The United States has prevented the war from officially ending or the two Koreas from reuniting. It has imposed deadly sanctions on the people of the North, which have been failing spectacularly to accomplish their stated purpose for several decades. It has threatened North Korea and militarized South Korea over whose military it has maintained war-time control. North Korea negotiated a disarmament agreement with the United States in the 1990s and for the most part abided by it, but the United States did not. The United States called North Korea part of an axis of evil, destroyed one of that axis’s other two members, and has threatened to destroy the third member ever since. And ever since, North Korea has said that it would re-negotiate but has built the weapons it thinks will protect it. It has said it would renegotiate if the United States will commit to not attacking it again, will stop putting missiles in South Korea, will stop flying practice nuking missions near North Korea.
That we have seen steps toward peace and reunification is remarkable, and greatly to the credit of nonviolent activists from the South and the North, with some small assistance from others around the world. Success would present a model to the world, not only of how to end a long-standing war. We’ve just seen a Nobel Peace Prize awarded to the Prime Minister of Ethiopia for that feat. Success would present the world with a model of how to end a long-standing war that the U.S. government does not want ended. The whole world has a stake in what happens in Korea, not only because we are all brothers and sisters, and not only because the notion of a contained nuclear war is a product of dangerous ignorance, but also because the world needs examples of how to keep the peace against the will of the world’s self-appointed policeman.
Because people in the United States hear almost nothing about the Korean War, they can be told that North Korea is simply evil and irrational. Because they have no idea how many people live in North Korea, they can be told that North Koreans are going to take over the United States and remove their freedoms. Because dozens of U.S. wars have been marketed as bringing human rights to people by bombing them, the U.S. public can be told that North Korea is being threatened for human rights. And because they have identified with one or the other of the two big U.S. political parties, members of the U.S. public can be outraged if Donald Trump talks peace with North Korea, far beyond their outrage when he threatens nuclear war in violation of the UN Charter and all human decency. The United States sells weapons to 73 percent of the governments that the United States calls dictatorships, and trains most of them in the use of those weapons. Surely merely speaking with a dictator is preferable to the typical U.S. relationship with dictators.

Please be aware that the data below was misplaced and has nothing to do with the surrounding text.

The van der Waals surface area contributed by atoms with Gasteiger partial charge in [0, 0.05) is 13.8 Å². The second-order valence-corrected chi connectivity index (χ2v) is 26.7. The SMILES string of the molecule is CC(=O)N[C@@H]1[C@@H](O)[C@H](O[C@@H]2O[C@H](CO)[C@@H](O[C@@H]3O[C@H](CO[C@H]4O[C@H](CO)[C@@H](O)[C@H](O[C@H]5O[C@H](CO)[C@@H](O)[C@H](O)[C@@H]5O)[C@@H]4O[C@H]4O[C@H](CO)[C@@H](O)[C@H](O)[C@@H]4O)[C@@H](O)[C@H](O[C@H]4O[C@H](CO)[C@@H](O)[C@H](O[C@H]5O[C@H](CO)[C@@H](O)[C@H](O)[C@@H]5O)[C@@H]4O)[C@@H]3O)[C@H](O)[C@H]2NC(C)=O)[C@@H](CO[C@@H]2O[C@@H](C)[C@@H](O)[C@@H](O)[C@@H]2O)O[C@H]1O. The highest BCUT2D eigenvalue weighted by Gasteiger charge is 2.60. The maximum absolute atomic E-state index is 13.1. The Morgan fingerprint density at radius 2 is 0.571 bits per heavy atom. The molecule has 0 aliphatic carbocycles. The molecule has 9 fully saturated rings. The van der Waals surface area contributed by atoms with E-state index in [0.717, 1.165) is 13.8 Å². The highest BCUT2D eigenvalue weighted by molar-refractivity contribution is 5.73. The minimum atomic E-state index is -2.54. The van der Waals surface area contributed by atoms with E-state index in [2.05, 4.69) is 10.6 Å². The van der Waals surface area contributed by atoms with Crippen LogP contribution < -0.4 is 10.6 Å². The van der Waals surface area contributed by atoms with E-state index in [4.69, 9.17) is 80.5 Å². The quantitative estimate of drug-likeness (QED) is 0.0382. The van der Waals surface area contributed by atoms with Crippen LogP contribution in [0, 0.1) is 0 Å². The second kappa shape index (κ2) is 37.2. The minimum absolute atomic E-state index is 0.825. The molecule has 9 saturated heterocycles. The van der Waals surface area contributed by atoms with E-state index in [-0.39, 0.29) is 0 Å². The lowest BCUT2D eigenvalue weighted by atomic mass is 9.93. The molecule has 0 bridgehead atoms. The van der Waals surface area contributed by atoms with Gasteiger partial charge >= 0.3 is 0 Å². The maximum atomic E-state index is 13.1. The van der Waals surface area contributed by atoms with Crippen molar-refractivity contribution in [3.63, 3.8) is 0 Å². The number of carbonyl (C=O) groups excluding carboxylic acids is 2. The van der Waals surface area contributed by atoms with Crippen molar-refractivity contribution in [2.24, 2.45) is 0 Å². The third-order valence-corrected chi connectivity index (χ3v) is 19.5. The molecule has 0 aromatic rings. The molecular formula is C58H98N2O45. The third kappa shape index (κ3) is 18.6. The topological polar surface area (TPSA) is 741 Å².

When somebody compliments Trump on his hair or whatever it is, and he swings from threatening apocalypse to proposing peace, the appropriate response is not partisan outrage, not a declaration that U.S. troops must never leave Korea, but rather relief and encouragement. And if the President of South Korea believes that giving Trump a Nobel Peace Prize would cause him to allow peace in Korea, then I’m all for it. The prize has been given out before to people who never earned it.
I think, however, that there are other means available to us to encourage peace. I think we need to shame and reform and take over and replace U.S. media outlets that cheer for war and condemn peace talks. I think we need to shame those who profit when weapons stocks soar on Wall Street because Trump threatens Armageddon, and who lose fortunes when the danger rises of peace breaking out. We need our local governments and universities and investment funds to take our money out of weapons of mass destruction.